Foreign ministers to discuss Ukraine as stances diverge

A year after initial sanctions, some states seek closer links with Moscow

A policeman passes between cars destroyed in an attack on the Ukrainian city of Mariupol last weekend, in which 30 people died. Photograph: EPA/Sergey Vaganov

A policeman passes between cars destroyed in an attack on the Ukrainian city of Mariupol last weekend, in which 30 people died. Photograph: EPA/Sergey Vaganov

 

EU foreign affairs ministers travel to Brussels today for an emergency meeting on Ukraine, prompted by last weekend’s attack on the Ukrainian city of Mariupol. The attack on a residential area in the southeast of the country, which left more than 30 dead, potentially opens a new phase in the festering conflict in Ukraine.

On Sunday, the EU warned of a “further grave deterioration” in relations between the EU and Russia following the attacks. EU ambassadors met in Brussels this week to discuss possible further sanctions on Russia, with ministers expected to recommend an extension of the sanction regime today.

On Tuesday night US president Barack Obama spoke by phone with German chancellor Angela Merkel – both warned Russia should be held accountable for actions in the east of the country.

Russia remains defiant, blaming the Ukrainian government for the surge in violence in the Mariupol and Donetsk region.

The escalation of violence in east Ukraine comes at a significant moment for EU-Russian relations. The approach of the first anniversary of Russian sanctions last March has focused minds in Brussels on relations with Russia.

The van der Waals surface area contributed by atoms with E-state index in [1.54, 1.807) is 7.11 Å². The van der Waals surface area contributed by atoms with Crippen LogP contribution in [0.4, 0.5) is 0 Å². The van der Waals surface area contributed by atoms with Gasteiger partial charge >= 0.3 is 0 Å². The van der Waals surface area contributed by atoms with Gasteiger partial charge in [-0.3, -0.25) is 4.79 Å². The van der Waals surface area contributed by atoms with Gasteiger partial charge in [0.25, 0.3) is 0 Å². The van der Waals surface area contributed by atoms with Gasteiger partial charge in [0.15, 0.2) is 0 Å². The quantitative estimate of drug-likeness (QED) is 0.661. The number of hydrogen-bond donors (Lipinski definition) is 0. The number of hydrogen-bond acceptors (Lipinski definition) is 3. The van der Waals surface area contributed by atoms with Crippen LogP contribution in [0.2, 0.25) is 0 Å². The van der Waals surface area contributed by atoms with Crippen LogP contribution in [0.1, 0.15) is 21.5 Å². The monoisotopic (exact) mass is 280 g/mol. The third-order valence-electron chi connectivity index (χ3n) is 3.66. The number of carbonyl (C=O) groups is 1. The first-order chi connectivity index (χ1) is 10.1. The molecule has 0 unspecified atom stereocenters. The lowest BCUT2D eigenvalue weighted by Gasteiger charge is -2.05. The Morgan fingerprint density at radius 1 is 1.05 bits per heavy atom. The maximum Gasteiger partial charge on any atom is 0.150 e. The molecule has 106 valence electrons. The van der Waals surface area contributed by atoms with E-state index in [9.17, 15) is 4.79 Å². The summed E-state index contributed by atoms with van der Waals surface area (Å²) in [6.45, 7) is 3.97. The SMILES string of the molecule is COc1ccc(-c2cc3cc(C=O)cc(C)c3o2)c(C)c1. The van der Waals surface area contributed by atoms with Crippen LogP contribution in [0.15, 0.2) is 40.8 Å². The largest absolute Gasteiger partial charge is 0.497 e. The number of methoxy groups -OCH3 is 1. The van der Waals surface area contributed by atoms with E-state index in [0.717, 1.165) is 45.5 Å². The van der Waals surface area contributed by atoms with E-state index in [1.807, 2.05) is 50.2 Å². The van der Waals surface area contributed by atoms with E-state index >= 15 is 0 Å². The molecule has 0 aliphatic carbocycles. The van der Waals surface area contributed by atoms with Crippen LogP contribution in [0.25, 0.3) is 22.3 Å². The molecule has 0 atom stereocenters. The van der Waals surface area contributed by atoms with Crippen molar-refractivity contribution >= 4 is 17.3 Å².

Geopolitical ally

Federica MogheriniMoscow

As with many questions of foreign policy, the EU is divided on the Russian question. With memories of Soviet rule still fresh, countries in the east and particularly northeast of the EU have taken a hardline approach to engagement with Russia.

Speaking alongside Enda Kenny in a panel debate in Davos last week, Finnish prime minister Alex Stubb was unequivocal about his views. Russia, he suggested, needs the EU more than Europe needs its neighbour, arguing the Russian economy was already in freefall before the effect of EU sanctions. His comments were echoed by Dutch prime minister Mark Rutte who, while rejecting any link between the sanctions and the shooting-down of Malaysian Airline flight MH17 last summer, said the sanctions should remain.

Conversely, countries such as the Czech Republic and Bulgaria are calling for a conciliatory approach to Russia, with the Greek government adding its voice in the last few days. As the fallout from Syriza’s victory in Sunday’s general elections continued, the new Greek government gave its European partners an extra headache by condemning EU plans to extend sanctions.

Negotiating ploy

Greece

As Europe considers its next move toward Russia, the role of European Council president Donald Tusk could be significant. Following a phonecall to Ukrainian president Petro Poroshenko on Saturday in the wake of the weekend’s violence in eastern Ukraine, Tusk tweeted that “appeasement encourages the aggressor to greater acts of violence. Time to step up our policy based on cold facts, not illusions.”

The tone and language used could hardly be more different than that of Mogherini. Whether the two senior EU figures with responsibility for foreign policy can share a common vision in approaching the next phase in Europe’s relations with Moscow remains to be seen.

Events in Ukraine this weekend have threatened to discredit Mogherini’s proposed policy of engagement as naive and misguided. While EU foreign ministers meet today under her direction, EU leaders are expected to endorse today’s proposals on sanctions at a European Council summit led by Tusk in two weeks’ time.

How the balance of power between the two EU institutions tasked with shaping EU foreign policy plays out in the coming weeks could play a role in determining the next stage in EU-Russian relations.

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